Australia’s Coalition government discovered that it could not dismantle the Climate Change Authority created by its Labor predecessors, what with its bothersome analyses that Australia needed to do more on climate action, but it has found that it could be tamed.
The reconstituted CCA – containing a majority of board members appointed by the Coalition and sympathetic to its policy stance (including the architect of its own Direct Action policy), and with a much reduced staff – delivered its long-awaited and long-delayed report on climate policy options on Wednesday.
And it looks remarkably like something that the Coalition would have chosen to write itself. Or at least its moderate faction.
It is similar to what the proponents of Direct Action had always imagined their policy would become, once the Coalition fessed up to the fact that climate targets it signed to in Paris will not be reached with only wishful thinking, half-baked plans such as the emissions reduction fund, and without some sort of biting policy.
But the policy “toolkit” that the CCA recommends also looks a lot like the climate policy that Labor brought to the election campaign. That’s why the Coalition was relieved that CCA chose to delay its report until now, leaving the conservatives free to brand Labor’s idea as an economy-killer and putting off what will be an intense internal debate.
The tool-kit comprises an “intensity-based” emissions trading scheme for the electricity sector, and baselines for other industries. In effect, two separate emissions trading schemes – not the sort of language embraced by the likes of deputy minister Barnaby Joyce, and the large rump of climate deniers in Coalition parties.
The good news is that this report does give more opportunity to create a path towards bipartisan agreement on climate action, something that has not existed since Turnbull got rolled by Tony Abbott back in 2009 after agreeing with Kevin Rudd’s Carbon Pollution Reduction Scheme.
And those political sensitivities are still alive. Environment and energy minister Josh Frydenberg skipped around the issue when asked to respond. He dare not yet say that he is ready to embrace any sort of emissions trading.
The bad news is that the report recommends too little, too late. Whereas the previous board of the CCA recommended targets based on the science, global action and the economic risks of inaction, the current board has sought to second guess what might be achievable in domestic politics.
It makes no update, and indeed no reference to the CCA’s previous recommendation that the Australian government needed to have far more ambitious policies than its current 5 per cent cut by 2020 and 26-28 per cent by 2030.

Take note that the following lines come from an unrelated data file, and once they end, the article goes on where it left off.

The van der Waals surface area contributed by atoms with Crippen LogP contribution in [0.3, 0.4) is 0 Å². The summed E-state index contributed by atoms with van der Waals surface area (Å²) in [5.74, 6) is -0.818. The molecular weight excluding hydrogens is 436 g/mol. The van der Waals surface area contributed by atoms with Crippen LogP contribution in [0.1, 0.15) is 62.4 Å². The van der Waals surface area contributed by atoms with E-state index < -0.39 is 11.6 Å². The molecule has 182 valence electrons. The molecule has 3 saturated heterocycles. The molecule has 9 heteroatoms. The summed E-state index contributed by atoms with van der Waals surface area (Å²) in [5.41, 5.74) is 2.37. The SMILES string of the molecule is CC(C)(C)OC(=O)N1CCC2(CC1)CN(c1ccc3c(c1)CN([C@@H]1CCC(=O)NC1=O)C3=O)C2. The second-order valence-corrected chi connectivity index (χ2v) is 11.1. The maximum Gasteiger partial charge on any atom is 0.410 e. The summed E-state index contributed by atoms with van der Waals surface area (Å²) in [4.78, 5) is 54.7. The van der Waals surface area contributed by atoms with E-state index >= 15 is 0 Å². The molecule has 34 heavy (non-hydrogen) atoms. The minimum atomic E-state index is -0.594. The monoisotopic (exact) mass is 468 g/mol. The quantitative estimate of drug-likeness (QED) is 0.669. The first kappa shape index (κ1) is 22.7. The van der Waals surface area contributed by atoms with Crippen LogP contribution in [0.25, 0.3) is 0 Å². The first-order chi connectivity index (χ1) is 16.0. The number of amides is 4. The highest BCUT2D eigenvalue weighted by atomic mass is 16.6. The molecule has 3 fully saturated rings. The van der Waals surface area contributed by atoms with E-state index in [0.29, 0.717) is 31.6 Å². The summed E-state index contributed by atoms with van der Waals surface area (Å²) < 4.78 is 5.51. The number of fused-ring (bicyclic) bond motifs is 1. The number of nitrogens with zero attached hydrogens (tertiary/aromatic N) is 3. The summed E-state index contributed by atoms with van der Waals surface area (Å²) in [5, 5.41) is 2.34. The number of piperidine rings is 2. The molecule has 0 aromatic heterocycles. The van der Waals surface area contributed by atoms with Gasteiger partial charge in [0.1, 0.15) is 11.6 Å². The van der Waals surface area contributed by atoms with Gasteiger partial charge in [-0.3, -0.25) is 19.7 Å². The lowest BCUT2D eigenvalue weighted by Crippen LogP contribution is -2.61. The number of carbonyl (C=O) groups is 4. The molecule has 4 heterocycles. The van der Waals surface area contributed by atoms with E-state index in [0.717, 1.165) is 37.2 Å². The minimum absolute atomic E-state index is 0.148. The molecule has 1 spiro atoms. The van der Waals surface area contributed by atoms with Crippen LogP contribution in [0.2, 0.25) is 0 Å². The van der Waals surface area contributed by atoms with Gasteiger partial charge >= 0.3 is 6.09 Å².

The CCA had recommended a cut of between 45 and 65 per cent by 2030, and that was before the government signed up to the Paris climate deal that aims to hold average global warming to less than 2°C, and preferably as low as 1.5°C.
If the deal is to be taken seriously, that effectively means that the world has to reach zero carbon emissions before 2020, and that is what the CCA points out in its report.
But it doesn’t say by when. Rather than setting a target as its counterpart in the UK is encouraged to do, the CCA has handballed the issue of ambition back to the government. It recommends no acceleration. It does not say when coal-fired power plants should be closed. It wants the market – i.e. the big coal generators – to decide for themselves.
The trajectory that the CCA delivers suggests, according to the Climate Institute, that 90 per cent of Australia’s carbon budget would be gobbled up by 203o because the action would be too little, too late. This is exactly what the previous CCA reports warned – again, because the economic cost would be too intense.
Queensland University’s John Quiggin says that the report “fails to join the dots”, and two of the original directors, one of them Clive Hamilton, are expected to register their dissatisfaction by issuing an unprecedented dissenting report on Friday. They will claim that the CCA is no longer doing the job it was supposed to do.
But while the CCA may have written the Coalition a policy equivalent of a sick note, Australia still has to explain itself on the international stage. This weekend it is expected to ratify that deal this weekend at the G20 meeting, along with China and the US, meaning that the Paris deal will come into effect.
And Australia is again at the bottom of the class. A new report released by the Climate Change Performance Index shows Australia’s ranking as “very poor”.
It rates Australia’s Intended Nationally Determined Contribution (INDC) as “inadequate” (the sort of language that the old CCA used to use), and suggests that if all governments showed similar low ambition, global average warming would likely exceed 3–4°C.
“After receiving the worst possible rating for international climate policy in the CCPI 2015, Australia slightly improved in 2016.
“But the experts’ overall evaluation remains relatively low, ranking Australia as a very poor performer. Alongside the US, Australia is one of the few countries that requested the UNFCCC not to publish its GHG emissions data for the most recent year.”
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